1. Morrell-Stinson, Gi BSN, RN, CCRN
  2. Bolliger, Aileen BSN, RN, CPN
  3. Abraham, Mary BBA, BSN, RN

Article Content

The mission? Reduce HAPUs

I appreciate the author's acknowledgement of the difficulties her facility faced when attempting to reduce hospital-acquired pressure ulcers (HAPUs) in "Zero HAPUs: Reaching for the Moon" by Toni C. Clark, MHA, RN, CMSRN, which appeared in the March issue. As a former critical care nurse and now the director of a surgical unit, I'm facing patients with more comorbidities and less mobility, but aim to likewise initiate a program to reduce HAPUs. I'd like to add a different perspective by suggesting that nurse leaders incorporate this important aspect as a subpart of their organization's mission, which would become an automatic expectation for all new staff. Any initiative has the danger of push-back, and nurses may view it as yet another task to be completed. However, by incorporating the focus on patient care to include the aim of reducing HAPUs, it will more effectively become part of the organization's culture.


Finance for nurse managers

It's helpful for new nurse managers to expose themselves to the business side of nursing. Much of what's taught in undergraduate programs is care of patients at the bedside with some leadership education. As I move forward in my career as a graduate student and nurse manager, it's becoming more important to look at the financial responsibilities associated with nursing leadership. The March article "Do You Speak Finance?" by Rick Muller, PhD, and Margo Karsten, PhD, MSN, RN, provided an overview of the finance terms that nurse managers need to know. It's true that finance is another language that must become imbedded into our everyday practice to help shape healthcare and manage resources. Most nurses aren't aware of how patients pay for their healthcare services and that payment depends on the contractual discounts of Medicare, Medicaid, and insurance companies. Although it's important for leaders to pay attention to market share and payor mix trends, this isn't a perspective that's shared by direct care nurses, who want to care for their patients in the best and safest way possible and not worry about the financial aspect of healthcare.


As a new manager, it's difficult to understand and even more difficult to explain to staff members why they can't have a resource nurse or why they can't work overtime. Explaining hours per patient day (HPPD) has helped charge nurses gain a better understanding of the importance of flex staffing, but when it's busy on the unit, it's hard to rationalize this concept. Other financial metrics should be taken into account, not just HPPD. It has been suggested that a variety of additional information, along with midnight census, should be used to calculate HPPD. Some of this includes adding hours for short stay patients and inpatients or using multiple census reports, including noon census. This might involve having exact admission and discharge times to calculate additional patient hours.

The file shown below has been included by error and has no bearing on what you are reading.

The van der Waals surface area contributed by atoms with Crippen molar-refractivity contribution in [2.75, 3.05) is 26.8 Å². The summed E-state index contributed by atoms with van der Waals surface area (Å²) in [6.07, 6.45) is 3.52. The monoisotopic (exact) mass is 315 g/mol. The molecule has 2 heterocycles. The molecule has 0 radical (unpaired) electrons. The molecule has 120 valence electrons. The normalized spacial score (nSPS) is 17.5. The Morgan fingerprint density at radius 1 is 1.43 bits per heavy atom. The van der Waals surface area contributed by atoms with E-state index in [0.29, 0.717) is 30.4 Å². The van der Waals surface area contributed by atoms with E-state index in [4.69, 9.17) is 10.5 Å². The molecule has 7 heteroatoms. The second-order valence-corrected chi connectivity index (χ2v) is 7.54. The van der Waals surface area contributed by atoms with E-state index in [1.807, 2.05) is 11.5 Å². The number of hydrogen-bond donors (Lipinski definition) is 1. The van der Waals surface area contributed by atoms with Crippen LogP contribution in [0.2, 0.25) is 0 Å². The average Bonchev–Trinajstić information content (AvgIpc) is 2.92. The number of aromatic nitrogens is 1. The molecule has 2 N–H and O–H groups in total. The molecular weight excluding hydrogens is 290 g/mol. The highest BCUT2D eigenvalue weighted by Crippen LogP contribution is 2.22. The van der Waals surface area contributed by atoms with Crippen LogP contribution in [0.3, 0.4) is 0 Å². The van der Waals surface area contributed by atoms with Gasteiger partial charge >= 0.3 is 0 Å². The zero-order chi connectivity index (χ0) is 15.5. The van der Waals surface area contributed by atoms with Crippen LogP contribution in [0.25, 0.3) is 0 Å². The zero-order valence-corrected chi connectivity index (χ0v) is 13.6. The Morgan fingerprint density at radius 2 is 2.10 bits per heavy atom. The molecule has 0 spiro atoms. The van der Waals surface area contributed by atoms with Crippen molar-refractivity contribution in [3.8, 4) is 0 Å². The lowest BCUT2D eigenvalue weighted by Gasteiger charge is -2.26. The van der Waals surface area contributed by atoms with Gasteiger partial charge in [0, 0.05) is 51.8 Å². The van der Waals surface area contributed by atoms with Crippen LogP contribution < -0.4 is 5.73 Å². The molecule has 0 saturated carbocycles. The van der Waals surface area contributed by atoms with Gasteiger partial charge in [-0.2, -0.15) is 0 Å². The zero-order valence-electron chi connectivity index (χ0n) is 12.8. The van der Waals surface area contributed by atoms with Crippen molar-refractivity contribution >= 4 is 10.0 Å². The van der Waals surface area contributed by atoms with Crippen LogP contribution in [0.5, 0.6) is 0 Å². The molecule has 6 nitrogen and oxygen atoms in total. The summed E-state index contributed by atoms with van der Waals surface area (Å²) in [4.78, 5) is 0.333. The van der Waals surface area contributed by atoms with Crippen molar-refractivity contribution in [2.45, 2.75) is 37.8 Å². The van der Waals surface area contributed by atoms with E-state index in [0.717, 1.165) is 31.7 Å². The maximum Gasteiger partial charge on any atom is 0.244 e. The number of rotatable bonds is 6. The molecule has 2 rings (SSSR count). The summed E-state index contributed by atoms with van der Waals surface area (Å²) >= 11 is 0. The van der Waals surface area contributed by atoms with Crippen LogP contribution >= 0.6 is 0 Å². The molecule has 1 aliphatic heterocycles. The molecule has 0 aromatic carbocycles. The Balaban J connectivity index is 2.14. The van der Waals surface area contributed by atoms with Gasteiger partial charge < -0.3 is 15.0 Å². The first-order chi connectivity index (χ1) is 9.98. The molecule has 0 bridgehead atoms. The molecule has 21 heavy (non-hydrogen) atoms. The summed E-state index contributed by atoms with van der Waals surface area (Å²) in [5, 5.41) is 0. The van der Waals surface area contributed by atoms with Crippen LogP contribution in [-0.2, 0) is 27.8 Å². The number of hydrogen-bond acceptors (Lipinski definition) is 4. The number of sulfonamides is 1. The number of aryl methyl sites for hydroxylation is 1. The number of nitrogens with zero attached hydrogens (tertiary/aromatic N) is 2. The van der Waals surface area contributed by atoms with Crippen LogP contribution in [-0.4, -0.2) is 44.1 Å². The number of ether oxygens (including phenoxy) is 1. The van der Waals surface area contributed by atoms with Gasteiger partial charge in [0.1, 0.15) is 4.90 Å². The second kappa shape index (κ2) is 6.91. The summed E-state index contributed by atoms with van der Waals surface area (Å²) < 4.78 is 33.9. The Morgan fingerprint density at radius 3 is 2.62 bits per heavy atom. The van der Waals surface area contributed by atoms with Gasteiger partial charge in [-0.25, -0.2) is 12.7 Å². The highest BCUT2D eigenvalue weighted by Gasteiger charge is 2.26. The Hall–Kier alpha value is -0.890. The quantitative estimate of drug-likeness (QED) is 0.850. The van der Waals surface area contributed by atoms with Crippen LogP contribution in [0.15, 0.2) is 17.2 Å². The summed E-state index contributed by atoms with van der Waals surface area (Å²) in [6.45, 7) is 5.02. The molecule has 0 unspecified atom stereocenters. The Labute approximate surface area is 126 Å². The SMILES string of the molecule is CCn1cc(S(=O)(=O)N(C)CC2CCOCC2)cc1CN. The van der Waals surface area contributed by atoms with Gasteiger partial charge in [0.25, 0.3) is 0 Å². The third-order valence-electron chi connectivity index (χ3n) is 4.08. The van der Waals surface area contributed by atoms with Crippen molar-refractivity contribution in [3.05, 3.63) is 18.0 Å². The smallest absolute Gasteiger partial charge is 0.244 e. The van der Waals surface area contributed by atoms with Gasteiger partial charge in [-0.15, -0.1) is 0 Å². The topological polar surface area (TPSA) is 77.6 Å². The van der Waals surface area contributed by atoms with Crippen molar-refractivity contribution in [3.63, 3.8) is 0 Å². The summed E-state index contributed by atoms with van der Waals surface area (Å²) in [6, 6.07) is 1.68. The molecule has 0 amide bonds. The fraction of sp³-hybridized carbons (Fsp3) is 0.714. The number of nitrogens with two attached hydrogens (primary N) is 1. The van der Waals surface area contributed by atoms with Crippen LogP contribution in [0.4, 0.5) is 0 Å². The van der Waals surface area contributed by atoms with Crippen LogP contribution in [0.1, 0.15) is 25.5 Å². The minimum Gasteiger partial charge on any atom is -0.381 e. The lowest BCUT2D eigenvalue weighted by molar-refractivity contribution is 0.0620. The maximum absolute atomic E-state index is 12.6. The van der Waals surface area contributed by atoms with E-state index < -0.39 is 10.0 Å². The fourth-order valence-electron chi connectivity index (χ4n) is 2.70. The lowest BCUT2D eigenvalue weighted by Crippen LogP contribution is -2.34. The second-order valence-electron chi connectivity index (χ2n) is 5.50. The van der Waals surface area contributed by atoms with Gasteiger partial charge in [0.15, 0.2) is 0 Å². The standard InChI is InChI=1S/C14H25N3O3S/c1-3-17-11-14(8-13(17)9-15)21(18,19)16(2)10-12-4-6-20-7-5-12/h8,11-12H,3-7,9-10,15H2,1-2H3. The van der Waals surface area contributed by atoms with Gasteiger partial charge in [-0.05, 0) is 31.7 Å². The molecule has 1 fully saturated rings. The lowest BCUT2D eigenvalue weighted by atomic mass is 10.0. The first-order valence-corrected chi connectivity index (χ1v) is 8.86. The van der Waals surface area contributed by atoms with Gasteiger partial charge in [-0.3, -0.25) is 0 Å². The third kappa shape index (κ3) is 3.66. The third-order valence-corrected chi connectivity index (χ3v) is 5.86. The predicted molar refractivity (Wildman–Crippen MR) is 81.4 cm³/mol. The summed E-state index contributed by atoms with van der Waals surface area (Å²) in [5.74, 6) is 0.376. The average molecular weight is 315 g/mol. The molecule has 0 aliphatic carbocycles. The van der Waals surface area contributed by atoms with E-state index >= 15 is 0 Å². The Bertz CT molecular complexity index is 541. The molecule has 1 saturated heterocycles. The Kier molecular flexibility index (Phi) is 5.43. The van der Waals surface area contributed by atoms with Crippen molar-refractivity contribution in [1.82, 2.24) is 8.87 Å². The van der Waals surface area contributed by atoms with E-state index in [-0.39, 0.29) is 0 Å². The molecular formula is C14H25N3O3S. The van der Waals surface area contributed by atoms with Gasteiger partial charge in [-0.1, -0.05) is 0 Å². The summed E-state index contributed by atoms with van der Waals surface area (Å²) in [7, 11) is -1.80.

It's important for nurse leaders, CNOs, and CFOs to look at more than the numbers that are generated by organizational systems. Many decisions about staffing are based on productivity, which doesn't always take into account what's happening on the unit at the bedside. There needs to be further identification of additional information for finance metrics, such as contact census, noon census, and acuity. Although most leadership allows managers and charge nurses to staff to what's needed on a specific day or shift, when the financial numbers are generated at the end of a pay period, there's still accountability for variances in the budget.


Understanding conflict management

Thank you for publishing the article "Keeping the Peace: Conflict Management Strategies for Nurse Managers" by Mary L. Johansen, PhD, RN, NE-BC, in the February issue. I'm currently pursuing my MSN in administration and enrolled in a course on leadership in a complex healthcare system. One of the topics we've discussed is conflict. My nurse manager provided me with this article to use as a resource, and I found it to be useful as a graduate student and staff nurse.


Conflict is everywhere; it's inevitable. It occurs in the work environment, at home, and in social settings. Conflict is part of life-how we manage and resolve it is important. I agree that as a future manager/leader, I must be able to handle conflicts efficiently and effectively. The problem is that many people tend to avoid conflict due to fear of how the other person or group will react. In my experience, people tend to avoid conflicts or accommodate to prevent tension. However, if conflict isn't resolved in a positive way, there can be no progress.


Collaborative approaches to conflict management require us to engage in the moment of dialogue in profound and meaningful ways. The two case studies presented in this article exemplify true reflections of conflict that nurses and nurse managers face. The sample conflict management resolution action plan presented an excellent demonstration of the five different management styles implemented to resolve the conflicts described in the case studies. Research supports that there's no single approach for conflict resolution; it's the responsibility of the person or group to be aware of the problem and select the most effective strategies depending on the nature of the conflict. I agree that participating in professional development and coaching programs on conflict resolution will help develop the skills to effectively manage conflict. This article provided me with invaluable recommendations about strategies and approaches to conflict management that I can implement in my work, education, and personal life.


Gi Morrell-Stinson, BSN, RN, CCRN


Graduate Student University of Texas at Arlington


Aileen Bolliger, BSN, RN, CPN


Mary Abraham, BBA, BSN, RN


Graduate Student The University of Texas at Arlington